type inflatables, so it’s easy for people
to wear life jackets so we certainly recommend that. And, you know, just
another point on that is, it seems as if once you
end up out of the boat, your chances for not
surviving increase a lot. You would think that the
fatalities are related to high speed crashes and
things like that, but when we look at fatalities–
and the whole thing is to minimize risk– we see that the high
speed collisions really, in the last 10 years,
accounted for 5% of the fatals. But if you look at when
people fall out of boats or swamp their boats,
that accounts for 36% of our boating fatalities. So you can see that it’s not
that high speed crash that’s causing it, it’s really just
people falling out of the boats and not having life jackets on. So, you know, those are
some of the major trends. WENDY FLYNN: Do people have
to wear their life jackets when they’re on a boat? ELEANOR MARIANI: There’s
certain times that they do. So anybody operating a personal
watercraft or a jet ski, they have to wear life jackets. And it’s interesting,
because those are not the folks that are dying, it’s
the other folks that are not– that are in other boats. So if somebody’s towing
a water skier, the people in the water that
are being towed, they’re required to
wear life jackets. And then the other
group that’s required is paddlers in
manually-propelled vessels would have to wear one from
October 1 through May 31st. WENDY FLYNN: OK. Wow, that’s a good
amount of information, it makes me want to wear my
life jacket all the time. So Mike, I’d like to just
switch gears a little bit. Let’s talk about some
parks a little bit. I think we have a slide
for the park’s web site. That we’re going to
bring up, and if you just want to talk a little bit of
what people might see when they visit our parks web site. MICHAEL LAMBERT: Absolutely. The park’s web page
is the main source of information for the
public, and there’s a wealth of information
available on this site. The site gives you
the historical context of the State Parks
Division, the history of state parks in Connecticut. One of the tools that
I like on the web site is you can actually
search by activity, and we talked a little bit
about the unique recreation activities that
Connecticut offers. Well, you can search
by that on the web site and you’ll be able
to find an area. So for example, if
you want to go biking, you choose that activity
and that will bring you to all the opportunities, all
the parks and forests that would allow you to do
that in Connecticut. There is information on
campground reservations, volunteer opportunities– we depend on volunteers to
assist us in many of our parks and it’s a great way
to sign up and to be active in your local park. There’s information on the
No Child Left Inside program. There’s going to be some
upcoming events this summer, and so definitely
go to the web page to learn about
all the activities that are occurring in parks. But it’s a great source of
information for anything state parks. WENDY FLYNN: Great,
yeah, I think I just saw one of those
No Child Left Insides that happened
earlier in February. I think some of our boating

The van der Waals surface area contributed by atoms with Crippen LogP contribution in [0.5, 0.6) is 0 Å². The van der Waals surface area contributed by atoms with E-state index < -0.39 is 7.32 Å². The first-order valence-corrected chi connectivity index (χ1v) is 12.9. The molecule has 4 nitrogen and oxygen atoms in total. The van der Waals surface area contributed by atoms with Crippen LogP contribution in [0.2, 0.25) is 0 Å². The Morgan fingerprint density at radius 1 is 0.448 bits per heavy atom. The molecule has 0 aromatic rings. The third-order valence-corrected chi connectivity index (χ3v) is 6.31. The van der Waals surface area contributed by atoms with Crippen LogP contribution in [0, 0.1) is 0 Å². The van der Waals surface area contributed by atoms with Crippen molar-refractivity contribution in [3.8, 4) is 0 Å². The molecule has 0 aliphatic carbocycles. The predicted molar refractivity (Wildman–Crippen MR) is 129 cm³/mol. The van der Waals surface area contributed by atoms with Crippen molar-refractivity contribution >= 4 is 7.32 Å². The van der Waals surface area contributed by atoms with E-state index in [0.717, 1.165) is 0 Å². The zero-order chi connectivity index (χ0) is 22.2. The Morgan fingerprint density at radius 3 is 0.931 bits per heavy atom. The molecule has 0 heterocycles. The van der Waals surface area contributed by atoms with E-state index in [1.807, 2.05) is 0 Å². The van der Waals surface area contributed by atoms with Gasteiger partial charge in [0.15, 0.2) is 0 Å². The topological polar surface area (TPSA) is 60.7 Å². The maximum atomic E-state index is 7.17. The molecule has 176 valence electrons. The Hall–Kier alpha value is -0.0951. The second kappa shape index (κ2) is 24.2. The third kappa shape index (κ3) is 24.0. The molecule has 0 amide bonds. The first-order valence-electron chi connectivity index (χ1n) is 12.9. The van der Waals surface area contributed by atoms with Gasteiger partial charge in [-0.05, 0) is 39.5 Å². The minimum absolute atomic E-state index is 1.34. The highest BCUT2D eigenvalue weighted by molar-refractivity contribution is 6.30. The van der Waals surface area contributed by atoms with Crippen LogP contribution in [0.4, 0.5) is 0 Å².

staff was there as well. MICHAEL LAMBERT: We had a
fantastic event for the winter festival at Burr
Pond State Park. I had a number of families
come out and enjoy the park and had a great time. WENDY FLYNN: Great. It’s a great looking
web site, so. Eleanor, I want to– Parks has such a great website,
I know Boating does too. Would you like to talk a little
bit about the Boating web site? ELEANOR MARIANI: Sure, sure,
I would love to do that. So Parks has had a great
website for a while. We’ve just revamped
our web site, I’m really pretty
excited about it. We have information now
on all of our classes, so if somebody wants
to take a class, they can go and click
on it and find a class. We also have information
about our new program, which is the safe water
skiing endorsement, you can find
information about that. And one of the newest
things we’ve added, which I think is going to
be really helpful to people and it’s going to bring a lot
of people to the web site, is more information
on weather and tides and information that’s going
to be really helpful if you’re out there boating and you
need to know that we have information on winds, lots
of additional information that boaters if– it’s now all in one
place, so we invite you to come check that out. We also have these
great interactive maps that you can check
out for finding boat launches
throughout the state and also all our
pump out facilities. So there’s a lot of
information on there and we encourage people
to come and check it out. WENDY FLYNN: So on
these interactive maps, I can search for them, you know,
by town or is– there’s a map? ELEANOR MARIANI: Yep. So there’s a map, you
can check by town, you could just check also by–
if you know a certain boat launch, you can just go
directly there or you can– if you know a general area
that you want to boat in now, you could just look at
the map and click on it and it will bring
you to the site. And once it brings
you to the site, it tells you what the laws
are for that water body and how many parking
spaces we have if we have a state
boat launch there. So it’s a lot of information. WENDY FLYNN: Awesome. So this past weekend,
I was at the– I went up to the boat
show that’s up in Hartford and I picked up my 2017
copy of the Boater’s Guide. And right in the middle